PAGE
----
Notley Fern Gorge is a short distance northwest of Launceston, Tasmania, Australia. Gowan’s Creek flows through a small patch of rainforest, surrounded by moss, fungi and the eponymous ferns. A 1.5 kilometre walking track loops through the gorge.
The walking track crosses Gowan’s Creek on four bridges. Floods in August 2013 damaged these bridges and the track. The Parks & Wildlife Service repaired the track, replaced the bridges and re-opened the circuit in June 2014.
For people living in or near of Launceston, this is one of the easiest walks to reach. From the West Tamar Highway, turn onto Bridgenorth Road then right onto Notley Gorge Road. When Notley Gorge Road meets Notley Hills Road, take the sharp left turn. This route is sealed up to and including the car park at the start of the walk.
From the north, Notley Hills Road is unsealed.
The track was steep and slippery in places. It was wide and well-constructed, but a track down the side of a gorge will always be steep, and if the gorge is filled with rainforest it will also be slippery.
The four new bridges were positively decadent by Tasmanian walking standards. They had robust construction, high handrails and mesh decks that defied any attempt to slip on them.
Notley Fern Gorge lived up to its name, showing fern species from the tiny common filmy fern to the enormous soft treefern. Signs along the track identified the more interesting examples and provided details about their lives.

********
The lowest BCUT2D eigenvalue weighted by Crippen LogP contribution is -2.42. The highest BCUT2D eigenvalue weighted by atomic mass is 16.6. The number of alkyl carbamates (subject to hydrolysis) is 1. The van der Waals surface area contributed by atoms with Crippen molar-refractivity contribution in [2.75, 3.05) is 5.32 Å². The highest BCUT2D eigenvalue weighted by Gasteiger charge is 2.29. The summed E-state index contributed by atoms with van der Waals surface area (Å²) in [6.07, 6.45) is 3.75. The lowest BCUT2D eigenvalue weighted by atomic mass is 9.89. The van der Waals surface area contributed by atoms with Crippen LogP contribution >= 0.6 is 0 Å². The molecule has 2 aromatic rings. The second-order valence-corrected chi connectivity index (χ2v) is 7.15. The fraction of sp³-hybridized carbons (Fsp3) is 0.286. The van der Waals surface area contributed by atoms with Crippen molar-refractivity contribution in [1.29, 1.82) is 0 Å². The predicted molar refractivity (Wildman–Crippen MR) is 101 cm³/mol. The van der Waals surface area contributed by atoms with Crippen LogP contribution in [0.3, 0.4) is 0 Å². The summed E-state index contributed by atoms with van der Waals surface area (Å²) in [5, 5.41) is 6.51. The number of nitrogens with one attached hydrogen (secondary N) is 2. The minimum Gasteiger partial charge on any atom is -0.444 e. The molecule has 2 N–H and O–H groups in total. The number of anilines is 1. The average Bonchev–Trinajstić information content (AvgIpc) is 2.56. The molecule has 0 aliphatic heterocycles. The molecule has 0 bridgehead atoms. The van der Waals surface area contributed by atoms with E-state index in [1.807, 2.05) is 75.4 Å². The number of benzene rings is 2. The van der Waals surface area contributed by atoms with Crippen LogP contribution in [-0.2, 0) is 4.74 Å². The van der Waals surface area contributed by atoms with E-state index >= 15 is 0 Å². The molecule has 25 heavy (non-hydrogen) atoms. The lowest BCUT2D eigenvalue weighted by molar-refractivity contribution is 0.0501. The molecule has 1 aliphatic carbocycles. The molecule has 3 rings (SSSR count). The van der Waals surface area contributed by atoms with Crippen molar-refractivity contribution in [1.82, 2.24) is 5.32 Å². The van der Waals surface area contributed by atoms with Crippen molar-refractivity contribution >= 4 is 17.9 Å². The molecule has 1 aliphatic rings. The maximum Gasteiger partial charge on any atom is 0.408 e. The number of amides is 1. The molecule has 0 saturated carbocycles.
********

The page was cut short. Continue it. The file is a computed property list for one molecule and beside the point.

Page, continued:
The upper and drier parts of the gorge contained some enormous eucalypts. Lower down, the trees were small, twisted and often covered in moss. The gorge also featured “Brady’s Tree”, which contained a burnt hollow that is reputed to have sheltered the bushranger Matthew Brady. It cannot have been comfortable shelter if he did.
Apart from the ferns, the gorge also supported a fantastic range of fungi. They came in many colours and shapes, not all of them disgusting.
This video shows Gowan’s Creek as it flows through the base of Notley Fern Gorge.
|Road||Sealed if driving northwest from Launceston. Notley Hills Road, used for a short distance if driving south, is unsealed.|
|Latest visit||26th August 2018|
Was recovering from a recent injury and unable to comfortably walk downhill. The track started downhill, so was not able to walk anywhere.
Walked 1.5 km in 1:22. Made the complete loop, and considered it a satisfactory walk.
Walked two full loops and visited Brady’s Tree a third time to see what was taking the Ambler so long.
Should I visit?
If you are happy with the track surface and live within an hour’s travel, you should set aside half a day to stroll around Notley Fern Gorge.
If you live farther away, you can probably spend the same amount of travel time to reach a similar walk through rainforest that also contains a waterfall or other picturesque feature.
If you particularly like ferns or fungi, Notley Fern Gorge may be worth a special visit.
This is a good walk for the colder months when the Tasmanian Highlands may be unsafe to drive or walk in.